Starring: Christian Bale, Heath Ledger, Aaron Eckhart, Gary Oldman, Michael Caine, Morgan Freeman, Maggie Gylenhaal

Director: Christopher Nolan

Screenplay: Christopher Nolan, Jonah Nolan, David S, Goyer

Cinematography: Wally Pfister

Original Score: James Newton Howard, Hans Zimmer

Running Time: 152 Mins.

I wouldn’t usually consider the lead up or background in reviewing a film, but in this case I think its interesting and most importantly essential too my viewing of The Dark Knight, I have seen the film three times over a period of two weeks (once in IMAX, more of which later) and have considered and questioned my opinion of the film greatly. Not wanting to over-egg what my opinion of it is, you will find that what I decided upon first viewing and my initial reaction to it has proven to be the correct one. It is an opinion I now know will not change or regress through repeat viewing or over time.


Never has a film arrived riding the crest of so much hype, not even (gasp!) the Star Wars prequels. Upon announcement of a sequel to Batman Begins there were mutterings and rumours aplenty as to whom would play the iconic Joker, Batman’s most well known nemesis and many a comic book geek’s favourite character. Names bandied about included Paul Bettany, Lachy Hulme and Johnny Depp, with an announcement eventually confirming Heath Ledger as the new Joker. The overall response was mediocre…that was until the first pictures and footage of Ledgers Joker were slowly revealed over Warner’s very clever marketing campaign.

Let us not forget though, that this is a Batman film, it’s not called The Joker! This could quite easily have been forgotton though as the viral campaign focused on the Joker’s reign of terror and Harvey Dent’s (Aaron Eckharts) campaign as District Attorney. Apart from using the campaign to reveal pictures and trailers the marketing company were very shrewd in using the fans to build the hype for the film on a massive scale, encouraging people to take part in endless chases and clues leading to some big reveals and some sneaky dead ends. In America im sure this was much more riveting as almost all tasks took place in and around the U S A. Never The Less the internet, as we all know is a great tool for building up hype and anticipation for The Dark Knight was at an all time high. Then tragedy struck.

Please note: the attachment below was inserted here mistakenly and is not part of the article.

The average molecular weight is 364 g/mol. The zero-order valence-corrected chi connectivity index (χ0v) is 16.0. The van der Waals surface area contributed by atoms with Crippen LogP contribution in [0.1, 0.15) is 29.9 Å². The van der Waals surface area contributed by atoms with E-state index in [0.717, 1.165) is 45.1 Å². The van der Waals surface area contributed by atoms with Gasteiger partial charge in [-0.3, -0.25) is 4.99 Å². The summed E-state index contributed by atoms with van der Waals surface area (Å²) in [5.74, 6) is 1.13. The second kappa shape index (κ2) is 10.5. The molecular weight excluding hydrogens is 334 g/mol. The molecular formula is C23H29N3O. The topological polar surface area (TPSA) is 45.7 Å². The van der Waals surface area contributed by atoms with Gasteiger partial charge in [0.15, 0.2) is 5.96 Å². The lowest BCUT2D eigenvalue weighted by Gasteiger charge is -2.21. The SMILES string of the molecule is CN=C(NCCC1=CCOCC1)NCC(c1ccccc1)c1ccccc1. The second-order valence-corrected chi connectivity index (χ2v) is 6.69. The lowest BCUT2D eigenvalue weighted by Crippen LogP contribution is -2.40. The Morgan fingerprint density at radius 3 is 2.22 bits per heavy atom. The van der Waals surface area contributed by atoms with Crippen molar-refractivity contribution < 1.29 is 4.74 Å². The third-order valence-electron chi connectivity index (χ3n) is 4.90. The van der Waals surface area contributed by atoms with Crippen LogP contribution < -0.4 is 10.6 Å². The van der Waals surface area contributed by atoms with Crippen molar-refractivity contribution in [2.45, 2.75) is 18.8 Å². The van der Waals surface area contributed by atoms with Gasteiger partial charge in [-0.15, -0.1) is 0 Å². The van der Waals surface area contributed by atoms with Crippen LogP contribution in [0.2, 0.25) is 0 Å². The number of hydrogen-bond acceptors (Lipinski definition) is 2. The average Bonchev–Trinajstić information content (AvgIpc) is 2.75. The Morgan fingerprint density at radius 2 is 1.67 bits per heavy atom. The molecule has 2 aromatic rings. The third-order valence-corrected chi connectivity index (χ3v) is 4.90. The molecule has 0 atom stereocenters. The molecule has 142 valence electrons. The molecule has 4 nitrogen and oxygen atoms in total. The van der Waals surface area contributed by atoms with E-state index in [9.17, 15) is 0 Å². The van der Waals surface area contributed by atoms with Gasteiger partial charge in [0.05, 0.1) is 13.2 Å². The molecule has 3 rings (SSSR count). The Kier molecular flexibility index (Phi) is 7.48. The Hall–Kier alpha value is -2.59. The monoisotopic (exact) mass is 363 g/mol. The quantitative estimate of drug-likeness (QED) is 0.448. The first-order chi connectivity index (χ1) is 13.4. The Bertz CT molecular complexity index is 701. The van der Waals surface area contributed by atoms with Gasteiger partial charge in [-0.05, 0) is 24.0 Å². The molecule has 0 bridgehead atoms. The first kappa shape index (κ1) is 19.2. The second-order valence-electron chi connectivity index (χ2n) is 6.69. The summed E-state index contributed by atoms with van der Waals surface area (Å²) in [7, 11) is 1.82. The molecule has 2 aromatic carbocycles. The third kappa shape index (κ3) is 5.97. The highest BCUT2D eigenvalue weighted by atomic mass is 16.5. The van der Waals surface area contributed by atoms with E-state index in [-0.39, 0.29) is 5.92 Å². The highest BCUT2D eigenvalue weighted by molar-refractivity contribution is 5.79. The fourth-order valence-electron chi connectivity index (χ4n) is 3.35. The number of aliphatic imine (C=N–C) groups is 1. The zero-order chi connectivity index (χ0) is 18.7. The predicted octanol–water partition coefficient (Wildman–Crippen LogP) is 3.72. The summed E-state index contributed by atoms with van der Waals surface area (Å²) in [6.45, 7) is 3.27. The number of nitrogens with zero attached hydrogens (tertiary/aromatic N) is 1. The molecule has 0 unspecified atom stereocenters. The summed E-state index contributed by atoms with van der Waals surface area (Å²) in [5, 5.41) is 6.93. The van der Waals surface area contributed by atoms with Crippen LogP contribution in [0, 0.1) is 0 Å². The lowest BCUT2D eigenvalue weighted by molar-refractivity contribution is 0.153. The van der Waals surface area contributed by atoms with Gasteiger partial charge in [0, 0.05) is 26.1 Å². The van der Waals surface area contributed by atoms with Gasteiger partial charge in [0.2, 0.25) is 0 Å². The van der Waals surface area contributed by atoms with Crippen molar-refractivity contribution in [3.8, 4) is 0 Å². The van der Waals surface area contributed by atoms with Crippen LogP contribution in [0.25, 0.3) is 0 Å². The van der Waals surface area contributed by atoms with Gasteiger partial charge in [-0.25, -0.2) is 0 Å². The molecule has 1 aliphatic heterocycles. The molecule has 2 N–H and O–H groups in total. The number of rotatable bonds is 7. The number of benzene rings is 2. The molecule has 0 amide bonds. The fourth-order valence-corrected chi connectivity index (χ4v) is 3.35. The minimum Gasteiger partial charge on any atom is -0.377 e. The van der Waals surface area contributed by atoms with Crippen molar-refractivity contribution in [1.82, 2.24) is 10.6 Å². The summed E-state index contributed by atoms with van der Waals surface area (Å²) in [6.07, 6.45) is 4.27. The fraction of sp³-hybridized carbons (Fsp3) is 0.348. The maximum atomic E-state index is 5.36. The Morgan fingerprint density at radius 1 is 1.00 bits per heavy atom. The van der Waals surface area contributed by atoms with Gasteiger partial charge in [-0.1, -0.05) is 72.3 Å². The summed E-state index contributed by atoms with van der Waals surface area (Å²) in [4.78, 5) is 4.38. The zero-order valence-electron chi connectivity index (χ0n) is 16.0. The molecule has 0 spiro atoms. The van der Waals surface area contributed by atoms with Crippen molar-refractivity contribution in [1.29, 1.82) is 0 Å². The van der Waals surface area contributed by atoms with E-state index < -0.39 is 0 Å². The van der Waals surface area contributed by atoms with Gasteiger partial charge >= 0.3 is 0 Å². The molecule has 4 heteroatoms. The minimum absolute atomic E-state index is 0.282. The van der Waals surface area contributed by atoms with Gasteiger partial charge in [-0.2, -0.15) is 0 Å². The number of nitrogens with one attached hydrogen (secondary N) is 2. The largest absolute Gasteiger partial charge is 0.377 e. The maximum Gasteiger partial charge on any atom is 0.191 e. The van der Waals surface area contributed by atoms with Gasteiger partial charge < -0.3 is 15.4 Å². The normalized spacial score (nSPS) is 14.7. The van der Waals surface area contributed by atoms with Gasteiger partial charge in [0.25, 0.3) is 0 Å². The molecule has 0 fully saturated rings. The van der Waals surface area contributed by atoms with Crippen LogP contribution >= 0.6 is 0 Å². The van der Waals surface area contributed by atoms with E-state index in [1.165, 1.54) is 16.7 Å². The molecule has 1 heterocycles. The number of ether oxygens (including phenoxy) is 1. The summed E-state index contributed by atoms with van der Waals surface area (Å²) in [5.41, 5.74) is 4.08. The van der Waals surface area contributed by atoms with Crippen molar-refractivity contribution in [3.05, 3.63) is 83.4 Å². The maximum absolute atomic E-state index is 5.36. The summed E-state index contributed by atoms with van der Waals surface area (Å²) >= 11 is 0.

In January, midway through the viral campaign, Heath Ledger tragically died (which everyone must know, unless you have been living on Mars for the last 8 months!). Leaving Warners with a predicament. Rumours were rife that the film wouldn’t be released, or if it was released it would be cut, whether Ledger had finished the role, whether the role contributed to Ledgers state of mind upon his death…the list went on. In truth it was a tragic accident, and he had finished the film. Warners released an official statement and placed on the films official site a tribute to Ledger. The marketing died down, however within weeks it picked straight back up again, still focusing on the Joker. Thankfully, in terms of the film, Ledgers death had done it no harm and was to be continued as normal in tribute to his work.

The more footage that was seen the more people could see he had nailed the role and most certainly gone out with a bang, attracting rumours of Oscar nominations, cynics claimed these only came from the fact that he was now dead. In truth these runours were rife even before his death. If The Dark Knight wasn’t the Joker’s film before, it inevitably was now.

On a personal level I can honestly say I’ve never anticipated a film so much before, often this can be a very bad thing, a hyped film can often fail to live up to its hype, therefore disappointing, case in point being Transformers (brilliant film, still failed to live up to the hype!). But I had high hopes for this, Nolan is a cracking director and an auteur in my eyes, demonstrating his credentials and knowledge of what a good comic book film and more crucially a good film full stop should be. Gripping, twisting, with excellent pacing and fantastic characterisation. The only thing lacking in Batman Begins was an excellent action set piece, the tumbler chase came close but never quite reached the heights it strived for and in the hand to hand combat he cut far too close making the punches indistinguishable between opponents. Could Nolan improve on a winning formula, the signs were all there….